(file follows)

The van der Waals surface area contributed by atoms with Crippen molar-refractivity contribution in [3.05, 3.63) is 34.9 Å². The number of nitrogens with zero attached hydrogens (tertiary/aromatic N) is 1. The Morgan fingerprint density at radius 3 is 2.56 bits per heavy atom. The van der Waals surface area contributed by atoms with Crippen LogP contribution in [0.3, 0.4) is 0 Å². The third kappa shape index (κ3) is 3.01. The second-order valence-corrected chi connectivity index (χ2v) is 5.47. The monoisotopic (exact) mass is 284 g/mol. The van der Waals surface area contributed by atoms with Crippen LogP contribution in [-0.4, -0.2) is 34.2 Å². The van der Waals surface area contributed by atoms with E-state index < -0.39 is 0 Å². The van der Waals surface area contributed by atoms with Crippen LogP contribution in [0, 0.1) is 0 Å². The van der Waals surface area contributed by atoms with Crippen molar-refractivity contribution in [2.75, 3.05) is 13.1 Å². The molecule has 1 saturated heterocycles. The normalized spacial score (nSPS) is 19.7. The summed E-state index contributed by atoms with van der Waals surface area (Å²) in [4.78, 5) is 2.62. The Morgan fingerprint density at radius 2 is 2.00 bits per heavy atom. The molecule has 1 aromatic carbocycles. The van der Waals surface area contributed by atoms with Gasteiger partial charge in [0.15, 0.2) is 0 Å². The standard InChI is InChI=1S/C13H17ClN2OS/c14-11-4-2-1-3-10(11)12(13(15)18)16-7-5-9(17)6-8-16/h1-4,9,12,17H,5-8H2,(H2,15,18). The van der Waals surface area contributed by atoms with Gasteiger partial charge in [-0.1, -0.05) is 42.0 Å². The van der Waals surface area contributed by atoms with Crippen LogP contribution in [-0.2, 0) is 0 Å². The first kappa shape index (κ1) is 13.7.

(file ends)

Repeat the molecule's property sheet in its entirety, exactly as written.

The van der Waals surface area contributed by atoms with Crippen molar-refractivity contribution in [3.05, 3.63) is 34.9 Å². The number of nitrogens with zero attached hydrogens (tertiary/aromatic N) is 1. The Morgan fingerprint density at radius 3 is 2.56 bits per heavy atom. The van der Waals surface area contributed by atoms with Crippen LogP contribution in [0.3, 0.4) is 0 Å². The third kappa shape index (κ3) is 3.01. The second-order valence-corrected chi connectivity index (χ2v) is 5.47. The monoisotopic (exact) mass is 284 g/mol. The van der Waals surface area contributed by atoms with Crippen LogP contribution in [-0.4, -0.2) is 34.2 Å². The van der Waals surface area contributed by atoms with E-state index < -0.39 is 0 Å². The van der Waals surface area contributed by atoms with Crippen LogP contribution in [0, 0.1) is 0 Å². The van der Waals surface area contributed by atoms with Crippen molar-refractivity contribution in [2.75, 3.05) is 13.1 Å². The molecule has 1 saturated heterocycles. The normalized spacial score (nSPS) is 19.7. The summed E-state index contributed by atoms with van der Waals surface area (Å²) in [4.78, 5) is 2.62. The Morgan fingerprint density at radius 2 is 2.00 bits per heavy atom. The molecule has 1 aromatic carbocycles. The van der Waals surface area contributed by atoms with Gasteiger partial charge in [0.15, 0.2) is 0 Å². The standard InChI is InChI=1S/C13H17ClN2OS/c14-11-4-2-1-3-10(11)12(13(15)18)16-7-5-9(17)6-8-16/h1-4,9,12,17H,5-8H2,(H2,15,18). The van der Waals surface area contributed by atoms with Gasteiger partial charge in [-0.1, -0.05) is 42.0 Å². The van der Waals surface area contributed by atoms with Crippen LogP contribution in [-0.2, 0) is 0 Å². The first kappa shape index (κ1) is 13.7.